Homer

In the Western classical tradition, Homer ( /ˈhoʊmər/; Greek: Ὅμηρος, Hómēros) is the author of the Iliad and the Odyssey, and is revered as the greatest of ancient Greek epic poets. These epics lie at the beginning of the Western canon of literature, and have had an enormous influence on the history of literature.

When he lived is unknown. Herodotus estimates that Homer lived 400 years before Herodotus' own time, which would place him at around 850 BC, while other ancient sources claim that he lived much nearer to the supposed time of the Trojan War, in the early 12th century BC. Modern researchers appear to place Homer in the 7th or 8th centuries BC.

The formative influence played by the Homeric epics in shaping Greek culture was widely recognized, and Homer was described as the teacher of Greece. Homer's works, which are about fifty percent speeches, provided models in persuasive speaking and writing that were emulated throughout the ancient and medieval Greek worlds. Fragments of Homer account for nearly half of all identifiable Greek literary papyrus finds.

Read more about Homer:  Period, Life and Legends, Works Attributed To Homer, Problems of Authorship, Homeric Studies, Homeric Dialect, Homeric Style, History and The Iliad, Hero Cult, Transmission and Publication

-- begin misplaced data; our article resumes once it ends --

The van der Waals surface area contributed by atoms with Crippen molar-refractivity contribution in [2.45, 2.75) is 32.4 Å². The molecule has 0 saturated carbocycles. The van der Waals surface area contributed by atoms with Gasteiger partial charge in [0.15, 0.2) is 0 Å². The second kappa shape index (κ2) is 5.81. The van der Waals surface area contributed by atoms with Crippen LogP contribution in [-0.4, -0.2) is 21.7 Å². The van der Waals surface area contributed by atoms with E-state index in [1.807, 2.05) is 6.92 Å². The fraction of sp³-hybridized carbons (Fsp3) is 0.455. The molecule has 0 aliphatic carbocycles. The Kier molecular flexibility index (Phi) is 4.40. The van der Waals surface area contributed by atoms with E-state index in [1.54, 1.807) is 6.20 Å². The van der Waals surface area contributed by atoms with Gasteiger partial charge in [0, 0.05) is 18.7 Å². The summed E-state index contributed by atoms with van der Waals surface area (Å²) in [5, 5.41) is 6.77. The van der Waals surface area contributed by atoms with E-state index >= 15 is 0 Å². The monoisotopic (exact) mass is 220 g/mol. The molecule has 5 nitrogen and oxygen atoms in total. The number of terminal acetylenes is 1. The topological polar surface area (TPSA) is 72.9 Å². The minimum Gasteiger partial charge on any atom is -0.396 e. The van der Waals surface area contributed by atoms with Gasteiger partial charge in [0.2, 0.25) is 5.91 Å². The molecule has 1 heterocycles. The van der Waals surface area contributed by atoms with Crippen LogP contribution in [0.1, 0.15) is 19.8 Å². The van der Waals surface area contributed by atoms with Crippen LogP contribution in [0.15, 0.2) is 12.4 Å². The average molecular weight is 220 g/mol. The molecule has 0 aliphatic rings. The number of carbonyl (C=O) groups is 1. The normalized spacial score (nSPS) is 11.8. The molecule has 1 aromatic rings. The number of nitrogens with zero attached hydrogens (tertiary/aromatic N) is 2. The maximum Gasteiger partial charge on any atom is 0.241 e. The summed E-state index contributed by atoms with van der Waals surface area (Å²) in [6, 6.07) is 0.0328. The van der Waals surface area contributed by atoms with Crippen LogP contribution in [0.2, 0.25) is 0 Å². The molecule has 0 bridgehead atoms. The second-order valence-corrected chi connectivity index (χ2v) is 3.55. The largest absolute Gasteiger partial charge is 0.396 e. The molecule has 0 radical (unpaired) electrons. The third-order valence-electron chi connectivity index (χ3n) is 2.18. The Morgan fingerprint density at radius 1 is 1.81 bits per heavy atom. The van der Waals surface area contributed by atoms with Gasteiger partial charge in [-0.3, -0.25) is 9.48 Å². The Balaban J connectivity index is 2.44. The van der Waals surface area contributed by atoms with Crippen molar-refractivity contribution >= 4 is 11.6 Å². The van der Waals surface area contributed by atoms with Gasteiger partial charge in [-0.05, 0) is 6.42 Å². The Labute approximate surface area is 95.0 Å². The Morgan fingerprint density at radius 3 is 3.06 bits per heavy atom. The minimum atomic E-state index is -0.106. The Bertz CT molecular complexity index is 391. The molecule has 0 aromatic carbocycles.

Famous quotes containing the word homer:

    On the whole, Chaucer impresses us as greater than his reputation, and not a little like Homer and Shakespeare, for he would have held up his head in their company.
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    The student may read Homer or Æschylus in the Greek without danger of dissipation or luxuriousness, for it implies that he in some measure emulate their heroes, and consecrate morning hours to their pages.
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    But it is fit that the Past should be dark; though the darkness is not so much a quality of the past as of tradition. It is not a distance of time, but a distance of relation, which makes thus dusky its memorials. What is near to the heart of this generation is fair and bright still. Greece lies outspread fair and sunshiny in floods of light, for there is the sun and daylight in her literature and art. Homer does not allow us to forget that the sun shone,—nor Phidias, nor the Parthenon.
    Henry David Thoreau (1817–1862)